The sun does not shine everywhere. The New Zealand screen industry is teetering on the brink of crisis, victim of a strong currency and a tax-break bidding-war to attract big US productions. Incomes are dwarfed by Australia’s. A housing bubble looms. Thousands in Christchurch continue to live in miserable conditions, locked in insurance disputes almost three years after it was struck by a major earthquake.
And the biggest story of the last month has been achingly inward-looking, focused on a group of alleged young male sexual predators in West Auckland who have avoided police charges despite complaints of rape from girls as young as 13. The impact has been palpable: as if the country had been struck in the solar plexus, winded.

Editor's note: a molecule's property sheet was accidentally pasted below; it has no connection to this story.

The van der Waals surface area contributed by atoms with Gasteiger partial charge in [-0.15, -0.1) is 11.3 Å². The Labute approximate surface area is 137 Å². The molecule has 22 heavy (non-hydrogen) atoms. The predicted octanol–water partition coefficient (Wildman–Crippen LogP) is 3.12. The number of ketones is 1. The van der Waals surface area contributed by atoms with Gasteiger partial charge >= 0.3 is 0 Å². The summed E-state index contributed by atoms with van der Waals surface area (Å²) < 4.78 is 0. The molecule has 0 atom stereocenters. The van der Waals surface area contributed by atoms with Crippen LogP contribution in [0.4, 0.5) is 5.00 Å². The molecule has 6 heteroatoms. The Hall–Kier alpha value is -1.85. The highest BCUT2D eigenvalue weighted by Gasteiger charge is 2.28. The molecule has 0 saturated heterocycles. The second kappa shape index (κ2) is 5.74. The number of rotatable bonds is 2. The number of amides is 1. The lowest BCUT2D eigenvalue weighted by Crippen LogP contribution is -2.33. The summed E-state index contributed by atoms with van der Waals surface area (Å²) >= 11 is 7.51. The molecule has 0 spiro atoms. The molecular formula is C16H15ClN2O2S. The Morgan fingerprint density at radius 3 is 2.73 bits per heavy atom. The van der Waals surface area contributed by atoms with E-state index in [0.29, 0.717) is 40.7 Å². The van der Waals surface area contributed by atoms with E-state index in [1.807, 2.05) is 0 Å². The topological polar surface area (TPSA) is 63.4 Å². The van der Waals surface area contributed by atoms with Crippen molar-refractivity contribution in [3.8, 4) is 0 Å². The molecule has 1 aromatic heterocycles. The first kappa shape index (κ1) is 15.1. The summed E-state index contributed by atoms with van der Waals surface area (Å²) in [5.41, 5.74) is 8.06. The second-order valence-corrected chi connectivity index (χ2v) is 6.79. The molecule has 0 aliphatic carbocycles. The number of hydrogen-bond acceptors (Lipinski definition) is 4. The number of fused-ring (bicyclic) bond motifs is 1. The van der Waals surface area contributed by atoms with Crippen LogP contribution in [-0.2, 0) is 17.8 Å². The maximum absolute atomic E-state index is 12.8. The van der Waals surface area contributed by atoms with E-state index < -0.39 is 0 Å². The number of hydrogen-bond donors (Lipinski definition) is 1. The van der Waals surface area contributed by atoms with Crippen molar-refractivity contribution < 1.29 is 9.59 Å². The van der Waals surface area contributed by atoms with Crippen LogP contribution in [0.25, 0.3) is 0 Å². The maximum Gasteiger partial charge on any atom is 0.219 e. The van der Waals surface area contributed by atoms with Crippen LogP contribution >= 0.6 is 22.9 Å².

It was at about that time that Gracewood posted the images of Catton and Lorde together in New York. It was a kind of tonic. “Sonja and I sat in a cafe and thought: this is going to make so many people happy right now, this is a perfect distraction,” she says. “This is going to bring to the front pages what should be on the front pages.”
On her blog, she put it like this: “As the Ella/Ellie photo was shared and shared again, I watched happiness and delight spread across Twitter and beyond. We forgot for a few minutes about what else was leading the news. We celebrated Ella and Eleanor’s successes. We delighted in the fact that they found each other in a massive foreign city, in the midst of their career whirlwind, and shared the moment with us ... The timing was good.”